- London’s famous black cabs are struggling.
- COVID-19 has resulted in a fifth of taxis being taken off the road.
- 1,000 drivers have already quit.
- Transport across the globe is facing a crisis as passengers stay home.
Every great city has its icons – for London, it’s Big Ben, red buses and black cabs. The only catch is that there aren’t many of the taxis on the streets anymore.
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The pandemic, having halted tourism, has drastically reduced demand for cab rides in cities the world over – and London is no exception. Add competition from ride sharing app Uber and you can see why London’s trademark taxis are in a bad way.
A fifth of London’s black cabs have been taken off the road, according to the London taxi drivers’ association (LTDA), and many are languishing in fields outside the capital, waiting for better times to return. Fare income is only 20-25% of pre-COVID levels, says the LTDA, and nearly 1,000 London cabbies have quit driving since the pandemic struck.
Planes taxied to a permanent stop
It’s far from the only mode of transport affected.
Across the world, airports and even remote airfields are crowded with parked-up airliners. Some will never fly again and are being dismantled at aviation boneyards across the globe. Trade body IATA says passenger numbers are down by two-thirds this year due to the pandemic.
Where flights are still taking off, the latest fuel-efficient aircraft like the Boeing 787 Dreamliner and the A350 have replaced older models. Despite airlines slashing global capacity by almost two-thirds, planes were still on average barely half full across the world, according to IATA.
On some routes, cargo flights have outnumbered passenger services. One week in April, United Airlines flew 95 intercontinental cargo services but just 42 for passengers.
What is the World Economic Forum doing to manage emerging risks from COVID-19?
The first global pandemic in more than 100 years, COVID-19 has spread throughout the world at an unprecedented speed. At the time of writing, 4.5 million cases have been confirmed and more than 300,000 people have died due to the virus.
As countries seek to recover, some of the more long-term economic, business, environmental, societal and technological challenges and opportunities are just beginning to become visible.
To help all stakeholders – communities, governments, businesses and individuals understand the emerging risks and follow-on effects generated by the impact of the coronavirus pandemic, the World Economic Forum, in collaboration with Marsh and McLennan and Zurich Insurance Group, has launched its COVID-19 Risks Outlook: A Preliminary Mapping and its Implications - a companion for decision-makers, building on the Forum’s annual Global Risks Report.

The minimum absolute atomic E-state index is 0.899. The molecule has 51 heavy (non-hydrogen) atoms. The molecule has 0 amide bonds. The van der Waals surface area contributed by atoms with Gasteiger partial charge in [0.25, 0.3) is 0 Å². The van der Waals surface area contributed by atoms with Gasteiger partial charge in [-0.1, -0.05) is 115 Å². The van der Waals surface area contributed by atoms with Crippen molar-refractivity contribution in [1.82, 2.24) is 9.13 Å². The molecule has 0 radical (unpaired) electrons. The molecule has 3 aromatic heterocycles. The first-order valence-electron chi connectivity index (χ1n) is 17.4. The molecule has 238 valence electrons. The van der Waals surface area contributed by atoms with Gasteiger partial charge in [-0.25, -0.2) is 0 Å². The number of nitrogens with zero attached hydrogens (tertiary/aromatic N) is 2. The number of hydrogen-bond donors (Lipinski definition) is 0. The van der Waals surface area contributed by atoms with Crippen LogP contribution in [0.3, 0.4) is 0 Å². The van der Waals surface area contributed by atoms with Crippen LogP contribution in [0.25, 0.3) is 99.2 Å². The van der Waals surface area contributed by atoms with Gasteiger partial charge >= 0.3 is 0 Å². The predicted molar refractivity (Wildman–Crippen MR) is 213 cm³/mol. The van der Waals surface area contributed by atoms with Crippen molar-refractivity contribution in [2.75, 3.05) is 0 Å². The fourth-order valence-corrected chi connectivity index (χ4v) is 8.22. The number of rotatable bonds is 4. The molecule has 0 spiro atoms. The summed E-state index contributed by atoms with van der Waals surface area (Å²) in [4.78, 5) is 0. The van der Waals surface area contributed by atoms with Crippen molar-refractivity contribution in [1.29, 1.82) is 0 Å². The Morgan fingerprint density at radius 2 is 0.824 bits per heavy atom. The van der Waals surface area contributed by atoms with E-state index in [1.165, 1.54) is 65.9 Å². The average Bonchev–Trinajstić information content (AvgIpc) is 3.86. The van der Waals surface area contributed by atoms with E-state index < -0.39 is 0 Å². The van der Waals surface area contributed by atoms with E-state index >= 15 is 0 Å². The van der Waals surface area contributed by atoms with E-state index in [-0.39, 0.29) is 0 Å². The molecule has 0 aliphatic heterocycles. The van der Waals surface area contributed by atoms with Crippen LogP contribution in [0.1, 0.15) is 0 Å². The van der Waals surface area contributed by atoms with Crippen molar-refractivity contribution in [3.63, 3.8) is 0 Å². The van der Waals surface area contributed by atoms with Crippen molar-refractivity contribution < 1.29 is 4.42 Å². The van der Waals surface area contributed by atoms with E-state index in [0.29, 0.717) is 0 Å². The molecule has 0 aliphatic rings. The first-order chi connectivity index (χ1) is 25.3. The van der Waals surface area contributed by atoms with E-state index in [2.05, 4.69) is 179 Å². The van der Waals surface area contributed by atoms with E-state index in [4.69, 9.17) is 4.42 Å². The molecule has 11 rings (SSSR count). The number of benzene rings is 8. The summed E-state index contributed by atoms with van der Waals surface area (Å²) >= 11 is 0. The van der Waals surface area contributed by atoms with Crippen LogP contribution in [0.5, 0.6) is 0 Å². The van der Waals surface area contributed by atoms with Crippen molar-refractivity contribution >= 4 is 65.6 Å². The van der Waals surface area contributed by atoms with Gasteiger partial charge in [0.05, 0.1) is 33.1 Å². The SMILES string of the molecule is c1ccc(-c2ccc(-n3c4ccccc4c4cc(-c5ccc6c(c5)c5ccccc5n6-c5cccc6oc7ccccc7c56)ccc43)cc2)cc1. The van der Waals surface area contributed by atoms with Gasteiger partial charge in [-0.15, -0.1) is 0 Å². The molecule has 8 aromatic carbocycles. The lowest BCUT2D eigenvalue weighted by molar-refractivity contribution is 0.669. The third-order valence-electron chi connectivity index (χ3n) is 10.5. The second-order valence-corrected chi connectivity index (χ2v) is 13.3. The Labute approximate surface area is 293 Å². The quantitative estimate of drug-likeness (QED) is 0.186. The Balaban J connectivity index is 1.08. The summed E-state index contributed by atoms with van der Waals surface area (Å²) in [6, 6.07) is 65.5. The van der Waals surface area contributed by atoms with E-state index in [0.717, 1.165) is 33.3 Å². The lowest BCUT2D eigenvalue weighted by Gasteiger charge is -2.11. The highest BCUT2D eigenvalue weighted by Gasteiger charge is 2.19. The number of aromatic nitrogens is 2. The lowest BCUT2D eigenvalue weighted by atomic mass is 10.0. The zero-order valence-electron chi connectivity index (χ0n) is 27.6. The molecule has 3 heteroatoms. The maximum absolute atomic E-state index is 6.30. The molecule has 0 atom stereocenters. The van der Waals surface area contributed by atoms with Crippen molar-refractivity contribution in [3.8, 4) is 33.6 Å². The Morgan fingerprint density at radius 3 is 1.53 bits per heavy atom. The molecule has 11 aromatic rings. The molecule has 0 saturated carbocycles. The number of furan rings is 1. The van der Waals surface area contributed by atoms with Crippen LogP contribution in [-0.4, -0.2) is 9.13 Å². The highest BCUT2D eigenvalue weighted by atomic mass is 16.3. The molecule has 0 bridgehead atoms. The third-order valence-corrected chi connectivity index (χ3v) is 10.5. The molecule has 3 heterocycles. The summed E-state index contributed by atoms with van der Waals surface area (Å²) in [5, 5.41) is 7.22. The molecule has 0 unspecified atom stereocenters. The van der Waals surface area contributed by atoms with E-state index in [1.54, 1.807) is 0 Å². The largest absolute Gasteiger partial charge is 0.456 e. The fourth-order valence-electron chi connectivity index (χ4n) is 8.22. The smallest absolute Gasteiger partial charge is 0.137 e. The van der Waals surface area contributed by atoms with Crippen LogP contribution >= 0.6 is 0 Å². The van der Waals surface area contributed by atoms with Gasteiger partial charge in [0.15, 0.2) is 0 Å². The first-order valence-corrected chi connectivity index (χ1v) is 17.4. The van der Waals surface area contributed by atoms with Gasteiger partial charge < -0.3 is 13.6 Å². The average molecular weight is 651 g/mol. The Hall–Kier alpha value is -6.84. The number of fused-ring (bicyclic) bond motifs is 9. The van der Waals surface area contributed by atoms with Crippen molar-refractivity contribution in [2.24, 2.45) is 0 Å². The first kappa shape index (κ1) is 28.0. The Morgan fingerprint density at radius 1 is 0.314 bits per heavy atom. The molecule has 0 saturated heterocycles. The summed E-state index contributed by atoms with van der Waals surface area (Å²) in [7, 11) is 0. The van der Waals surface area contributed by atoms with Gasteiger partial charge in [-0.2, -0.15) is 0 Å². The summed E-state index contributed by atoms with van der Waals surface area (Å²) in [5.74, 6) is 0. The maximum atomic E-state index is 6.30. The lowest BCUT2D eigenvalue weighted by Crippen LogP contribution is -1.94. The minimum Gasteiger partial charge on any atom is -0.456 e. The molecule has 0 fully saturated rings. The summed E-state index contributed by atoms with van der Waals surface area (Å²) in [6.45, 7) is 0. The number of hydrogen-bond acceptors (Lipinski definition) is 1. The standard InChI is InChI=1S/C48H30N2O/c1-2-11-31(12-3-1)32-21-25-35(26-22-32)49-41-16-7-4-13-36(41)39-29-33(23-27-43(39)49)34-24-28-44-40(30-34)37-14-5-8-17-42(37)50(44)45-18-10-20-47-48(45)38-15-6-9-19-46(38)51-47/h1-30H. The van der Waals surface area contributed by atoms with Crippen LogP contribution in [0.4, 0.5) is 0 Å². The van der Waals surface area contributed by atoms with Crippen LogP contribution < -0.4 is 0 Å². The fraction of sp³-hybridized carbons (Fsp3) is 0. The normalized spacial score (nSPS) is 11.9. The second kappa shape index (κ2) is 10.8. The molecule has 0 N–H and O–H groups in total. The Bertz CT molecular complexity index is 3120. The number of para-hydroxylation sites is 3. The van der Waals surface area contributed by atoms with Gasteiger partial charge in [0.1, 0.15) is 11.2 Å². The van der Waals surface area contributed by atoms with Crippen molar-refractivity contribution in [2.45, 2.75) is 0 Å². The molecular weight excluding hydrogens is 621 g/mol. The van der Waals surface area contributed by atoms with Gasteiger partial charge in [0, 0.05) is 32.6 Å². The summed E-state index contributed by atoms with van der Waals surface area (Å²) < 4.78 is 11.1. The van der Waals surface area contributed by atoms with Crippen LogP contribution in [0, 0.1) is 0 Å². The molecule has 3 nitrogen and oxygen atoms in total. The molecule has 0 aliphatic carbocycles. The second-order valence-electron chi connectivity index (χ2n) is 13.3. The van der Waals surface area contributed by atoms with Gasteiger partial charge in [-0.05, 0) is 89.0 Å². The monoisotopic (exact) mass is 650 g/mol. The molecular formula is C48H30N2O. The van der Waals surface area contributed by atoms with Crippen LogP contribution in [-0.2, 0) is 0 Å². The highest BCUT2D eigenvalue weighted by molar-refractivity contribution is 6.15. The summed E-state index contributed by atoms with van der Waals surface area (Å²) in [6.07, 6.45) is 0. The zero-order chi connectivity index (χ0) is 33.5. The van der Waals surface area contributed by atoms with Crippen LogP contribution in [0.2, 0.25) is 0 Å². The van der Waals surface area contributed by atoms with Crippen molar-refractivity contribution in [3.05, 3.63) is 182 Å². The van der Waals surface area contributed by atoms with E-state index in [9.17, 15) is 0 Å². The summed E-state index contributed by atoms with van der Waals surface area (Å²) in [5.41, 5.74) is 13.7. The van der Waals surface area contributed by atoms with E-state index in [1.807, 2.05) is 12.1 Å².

Companies are invited to join the Forum’s work to help manage the identified emerging risks of COVID-19 across industries to shape a better future. Read the full COVID-19 Risks Outlook: A Preliminary Mapping and its Implications report here, and our impact story with further information.
The train now departing is... empty
Around the world, trains are almost empty, too. “I see more cleaning staff getting off trains than passengers,” a worker at Tokyo station told Bloomberg. The UK government has agreed to subsidize train operators to keep running near-empty trains.
Meanwhile in Hong Kong, which was the world’s leading tourist city in 2019 with 56 million visitors, hundreds of tour buses lie gathering dust at a container port. The city has banned all non-residents from visiting since February, choking off the tourist industry.
All washed up
The fate of some cruise ships is even worse. While many liners ride at anchor in sheltered bays, their empty cabins and staterooms deathly silent, some are already with the scrappers.
Until the pandemic halted all sailings, cruises were the fastest growing sector of the global travel industry. In the decade to 2019, passenger numbers and revenues almost doubled.
Carnival Corporation, which says it carried nearly half of the world’s 30 million cruise passengers in 2019, has cancelled sailings until 2021 across its brands, which include Aida, Cunard, Costa, Holland America and P&O cruises; it is also selling at least eight of its ships.
No one believes a recovery will be fast or smooth. IATA says it could take until 2024 for airline traffic to return to pre-COVID levels. Cruise lines are pinning their hopes on offers and discounts for the 2022 season to restart their industry.
The World Economic Forum is urging all stakeholders to build back better after the pandemic. Its recent Pioneers of Change Summit discussed the rare, but narrow, window of opportunity that exists to reflect and reimagine the world for greater resilience and sustainability.